Academic journal article Journal of Outdoor and Environmental Education

Adventures in Paradox

Academic journal article Journal of Outdoor and Environmental Education

Adventures in Paradox

Article excerpt


The popularity of adventure recreation and adventure education has arisen, in part, from an assumption that adventure experiences are radically different from those of everyday life in modern societies. A paradox previously pointed out is that those seeking adventurous experiences often make use of technical and technological prosthetics, thus safeguarding against risk associated with adventure. This has generally been understood in the context of the risk society. However, a further and, we argue, deeper paradox than this is manifest in the current popularity of adventure recreation and adventure education. This is the conflict between the use of adventure to provide experiences supposedly 'missing' in contemporary societies and the extensive centrality of notions and ideologies of adventure in the history, literature and process of economic expansion of those same societies. We explore this paradox by characterising the current focus on adventure as either deeply contradictory at the social and economic levels, or conversely, as an unintended and reflexive process of (adventurous) subversion of the economic and social forces that initially harnessed the notion of adventure. Our purpose in doing this is to offer a novel framework for researching the notion of adventure in outdoor recreation and outdoor education.


This paper sets out to explore the notion of adventure as a socio-historical construct, with particular reference to outdoor recreation and outdoor education contexts. (Other contexts are possible but beyond the scope of this paper). Our search for previous literature on the social and historical development of the idea of adventure turned up very little in English (none of which related to non-European or indigenous cultures) but two authors provide a foundation for our analysis here. Paul Zweig's (1974) work is predominantly a history of adventure story-telling, while Michael Nerlich (1984, 1987, 1997) goes further in arguing for the centrality of adventure ideology to the development and continuity of modern capitalist societies.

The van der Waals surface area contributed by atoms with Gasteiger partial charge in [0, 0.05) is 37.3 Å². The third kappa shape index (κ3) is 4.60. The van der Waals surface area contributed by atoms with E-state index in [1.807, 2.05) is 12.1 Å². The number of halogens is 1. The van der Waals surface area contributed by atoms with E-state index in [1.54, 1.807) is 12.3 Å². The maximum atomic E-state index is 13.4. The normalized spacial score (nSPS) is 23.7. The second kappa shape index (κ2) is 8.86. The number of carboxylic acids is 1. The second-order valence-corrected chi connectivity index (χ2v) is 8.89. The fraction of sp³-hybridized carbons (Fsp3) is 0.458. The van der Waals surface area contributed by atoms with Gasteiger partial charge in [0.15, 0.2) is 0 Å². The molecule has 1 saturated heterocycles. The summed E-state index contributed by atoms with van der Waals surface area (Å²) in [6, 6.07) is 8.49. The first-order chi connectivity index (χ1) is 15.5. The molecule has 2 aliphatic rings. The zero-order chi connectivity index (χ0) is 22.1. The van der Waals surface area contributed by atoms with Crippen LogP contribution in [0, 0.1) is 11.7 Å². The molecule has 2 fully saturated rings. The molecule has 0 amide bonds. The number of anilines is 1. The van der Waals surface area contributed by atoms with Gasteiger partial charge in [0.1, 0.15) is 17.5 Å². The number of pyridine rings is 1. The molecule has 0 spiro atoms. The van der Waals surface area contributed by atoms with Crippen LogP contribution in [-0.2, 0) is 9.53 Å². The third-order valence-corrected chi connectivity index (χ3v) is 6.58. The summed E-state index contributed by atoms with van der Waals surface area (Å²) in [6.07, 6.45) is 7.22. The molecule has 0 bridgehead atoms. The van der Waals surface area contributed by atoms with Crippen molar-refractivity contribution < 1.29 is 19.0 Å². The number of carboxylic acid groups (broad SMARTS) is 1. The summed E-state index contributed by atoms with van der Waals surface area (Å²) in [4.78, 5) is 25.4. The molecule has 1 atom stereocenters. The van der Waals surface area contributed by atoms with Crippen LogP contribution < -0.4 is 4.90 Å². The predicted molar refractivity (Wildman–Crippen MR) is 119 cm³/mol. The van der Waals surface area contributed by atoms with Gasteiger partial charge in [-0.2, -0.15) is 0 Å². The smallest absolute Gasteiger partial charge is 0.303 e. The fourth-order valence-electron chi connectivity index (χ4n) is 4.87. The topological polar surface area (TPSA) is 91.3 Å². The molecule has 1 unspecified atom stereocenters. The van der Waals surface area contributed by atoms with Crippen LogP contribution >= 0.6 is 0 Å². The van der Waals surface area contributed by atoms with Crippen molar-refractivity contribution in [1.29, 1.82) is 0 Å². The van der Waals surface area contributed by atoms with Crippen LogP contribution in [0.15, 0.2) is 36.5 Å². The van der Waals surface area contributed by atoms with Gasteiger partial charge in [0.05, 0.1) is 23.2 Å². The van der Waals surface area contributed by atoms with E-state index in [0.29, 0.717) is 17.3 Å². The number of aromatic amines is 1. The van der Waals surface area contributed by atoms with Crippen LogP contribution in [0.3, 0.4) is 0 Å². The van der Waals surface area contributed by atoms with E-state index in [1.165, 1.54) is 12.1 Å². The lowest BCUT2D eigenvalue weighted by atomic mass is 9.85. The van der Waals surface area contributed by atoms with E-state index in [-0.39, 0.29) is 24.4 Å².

Unfortunately, much of Nerlich's original output is written in non-English European languages and so is difficult for monolingual English speakers to access. In addition to this, as Nerlich himself explains (1997), his work has received little attention, perhaps because it falls between academic disciplines. We believe, however, that it represents a valuable contribution to understandings of adventure and one aim of this paper is to begin to illuminate Nerlich's work. We argue that a full understanding of adventure must include a socio-historical dimension in addition to the usual emphases on psychology, social psychology and the philosophy of human nature.

Such a socio-historical account reveals that the notion of adventure is swathed in paradox. At different times it has been conceived as either the route to securing the future or the means of opening up uncertainty and therefore possibility (Nerlich, 1987); it has been instrumental as an ideology supporting the physical and economic expansion of states and empires (Nerlich, 1987) or promoted as a therapeutic catalyst for intrapersonal self-development (e.g., Hopkins and Putnam, 1993; Gass, 1993); it has served (and helped preserve) the interests of the petty nobility in medieval Europe but has also been pivotal in the rise of the bourgeoisie (Nerlich, 1987). Today, adventure is simultaneously commodified and romanticised as escape from modernity. Most generally, adventure is an enduring notion historically yet it is a phenomenon that is tightly determined and modified by cultural, social and economic settings.

The valorisation of adventure in modern leisure and outdoor education contexts today is in many ways a simple continuation of the paradoxes apparent in the adventure concept. To an extent, the paradoxical nature of adventure has been recognised in work that has contrasted the element of risk necessary for an activity to qualify as adventure with the increasing technological management and minimisation of such risk (Wurdinger and Potter, 1999 and, more generally, Giddens, 1991 and van Loon, 2002). …

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